Background: Based on the metabolic effect of exogenous ATPase inhibitory factor 1 (IF1) on glucose metabolism, we tested whether IF1 treatment is effective in ameliorating weight gain and whether its effects are sex specific. Methods: HFD-fed C57BL/6 mice were treated with IF1 (5 mg/kg body weight, injected intraperitoneally). The underlying mechanisms of effect of IF1 on body weight were investigated in vitro and in vivo. Associations between genotypes of IF1 and obesity and relevant phenotype were further tested at the population level. Results: Chronic treatment with IF1 significantly decreased body weight gain by regulating food intake of HFD-fed male mice. IF1 activated the AKT/mTORC pathway and modulated the expression of appetite genes in the hypothalamus of HFD-fed male mice and its effect was confirmed in hypothalamic cell lines as well as hypothalamic primary cells. This required the interaction of IF1 with β-F1-ATPase on the plasma membrane of hypothalamic cells, which led to an increase in extracellular ATP production. In addition, IF1 treatment showed sympathetic nerve activation as measured by serum norepinephrine levels and UCP-1 expression in the subcutaneous fat of HFD-fed male mice. Notably, administration of recombinant IF1 to HFD-fed ovariectomized female mice showed remarkable reductions in food intake as well as body weight, which was not observed in wild-type 5-week female mice. Lastly, sex-specific genotype associations of IF1 with obesity prevalence and metabolic traits were demonstrated at the population level in humans. IF1 genetic variant (rs3767303) was significantly associated with lower prevalence of obesity and lower levels of body mass index, waist circumference, hemoglobin A1c, and glucose response area only in male participants. Conclusion: IF1 is involved in weight regulation by controlling food intake and potentially sympathetic nerve activation in a sex-specific manner.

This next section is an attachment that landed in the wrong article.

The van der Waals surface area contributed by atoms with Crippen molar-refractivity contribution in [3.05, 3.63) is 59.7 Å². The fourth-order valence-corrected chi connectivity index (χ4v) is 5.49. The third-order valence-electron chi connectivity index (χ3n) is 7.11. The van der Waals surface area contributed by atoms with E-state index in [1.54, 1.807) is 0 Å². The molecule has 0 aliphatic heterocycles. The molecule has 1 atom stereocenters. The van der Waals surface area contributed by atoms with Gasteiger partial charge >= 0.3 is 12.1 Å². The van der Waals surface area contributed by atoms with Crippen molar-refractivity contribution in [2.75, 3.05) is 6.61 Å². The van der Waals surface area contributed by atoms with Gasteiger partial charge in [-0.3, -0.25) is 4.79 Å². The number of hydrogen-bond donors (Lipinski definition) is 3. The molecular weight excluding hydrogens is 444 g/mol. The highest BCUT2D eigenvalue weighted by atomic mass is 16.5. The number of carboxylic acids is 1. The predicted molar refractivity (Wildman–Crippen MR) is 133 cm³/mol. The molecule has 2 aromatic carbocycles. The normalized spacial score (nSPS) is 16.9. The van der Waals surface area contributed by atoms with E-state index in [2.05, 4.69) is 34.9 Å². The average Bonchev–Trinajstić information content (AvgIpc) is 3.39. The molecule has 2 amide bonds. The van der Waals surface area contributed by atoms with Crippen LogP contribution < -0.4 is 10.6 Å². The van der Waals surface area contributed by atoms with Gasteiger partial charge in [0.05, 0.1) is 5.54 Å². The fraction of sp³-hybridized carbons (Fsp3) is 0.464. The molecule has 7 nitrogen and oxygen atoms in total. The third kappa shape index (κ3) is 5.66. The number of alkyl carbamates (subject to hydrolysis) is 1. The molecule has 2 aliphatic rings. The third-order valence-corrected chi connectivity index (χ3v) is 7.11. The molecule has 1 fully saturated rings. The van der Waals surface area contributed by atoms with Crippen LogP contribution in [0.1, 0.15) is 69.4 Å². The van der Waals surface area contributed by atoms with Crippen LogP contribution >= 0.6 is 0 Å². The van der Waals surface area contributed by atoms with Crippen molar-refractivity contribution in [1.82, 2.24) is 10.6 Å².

- ATPase inhibitory factor 1
ASJC Scopus subject areas
- Endocrinology, Diabetes and Metabolism